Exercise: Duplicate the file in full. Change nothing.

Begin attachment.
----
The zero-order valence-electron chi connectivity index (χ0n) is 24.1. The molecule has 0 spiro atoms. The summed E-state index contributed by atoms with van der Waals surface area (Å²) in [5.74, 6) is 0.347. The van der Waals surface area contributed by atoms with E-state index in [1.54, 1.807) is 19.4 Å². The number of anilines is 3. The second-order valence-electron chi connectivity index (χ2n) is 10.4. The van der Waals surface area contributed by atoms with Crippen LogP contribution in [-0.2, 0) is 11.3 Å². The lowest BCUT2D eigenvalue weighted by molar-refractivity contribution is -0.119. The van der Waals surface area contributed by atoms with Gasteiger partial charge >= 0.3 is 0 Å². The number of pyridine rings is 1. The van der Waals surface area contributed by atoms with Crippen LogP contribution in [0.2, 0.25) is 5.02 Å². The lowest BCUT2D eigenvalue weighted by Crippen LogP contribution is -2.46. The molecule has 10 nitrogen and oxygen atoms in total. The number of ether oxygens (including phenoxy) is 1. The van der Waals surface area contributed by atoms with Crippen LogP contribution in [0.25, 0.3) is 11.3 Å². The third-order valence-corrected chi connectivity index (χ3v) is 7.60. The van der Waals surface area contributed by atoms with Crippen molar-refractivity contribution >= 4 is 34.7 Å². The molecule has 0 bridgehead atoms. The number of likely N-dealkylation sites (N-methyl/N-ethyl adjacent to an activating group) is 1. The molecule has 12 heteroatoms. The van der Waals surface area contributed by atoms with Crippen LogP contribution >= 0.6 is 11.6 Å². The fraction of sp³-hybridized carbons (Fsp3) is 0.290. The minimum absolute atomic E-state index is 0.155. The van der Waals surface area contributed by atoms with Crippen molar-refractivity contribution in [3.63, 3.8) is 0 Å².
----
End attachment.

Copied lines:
The zero-order valence-electron chi connectivity index (χ0n) is 24.1. The molecule has 0 spiro atoms. The summed E-state index contributed by atoms with van der Waals surface area (Å²) in [5.74, 6) is 0.347. The van der Waals surface area contributed by atoms with E-state index in [1.54, 1.807) is 19.4 Å². The number of anilines is 3. The second-order valence-electron chi connectivity index (χ2n) is 10.4. The van der Waals surface area contributed by atoms with Crippen LogP contribution in [-0.2, 0) is 11.3 Å². The lowest BCUT2D eigenvalue weighted by molar-refractivity contribution is -0.119. The van der Waals surface area contributed by atoms with Gasteiger partial charge >= 0.3 is 0 Å². The number of pyridine rings is 1. The van der Waals surface area contributed by atoms with Crippen LogP contribution in [0.2, 0.25) is 5.02 Å². The lowest BCUT2D eigenvalue weighted by Crippen LogP contribution is -2.46. The molecule has 10 nitrogen and oxygen atoms in total. The number of ether oxygens (including phenoxy) is 1. The van der Waals surface area contributed by atoms with Crippen LogP contribution in [0.25, 0.3) is 11.3 Å². The third-order valence-corrected chi connectivity index (χ3v) is 7.60. The van der Waals surface area contributed by atoms with Crippen molar-refractivity contribution >= 4 is 34.7 Å². The molecule has 0 bridgehead atoms. The number of likely N-dealkylation sites (N-methyl/N-ethyl adjacent to an activating group) is 1. The molecule has 12 heteroatoms. The van der Waals surface area contributed by atoms with Crippen LogP contribution >= 0.6 is 11.6 Å². The fraction of sp³-hybridized carbons (Fsp3) is 0.290. The minimum absolute atomic E-state index is 0.155. The van der Waals surface area contributed by atoms with Crippen molar-refractivity contribution in [3.63, 3.8) is 0 Å².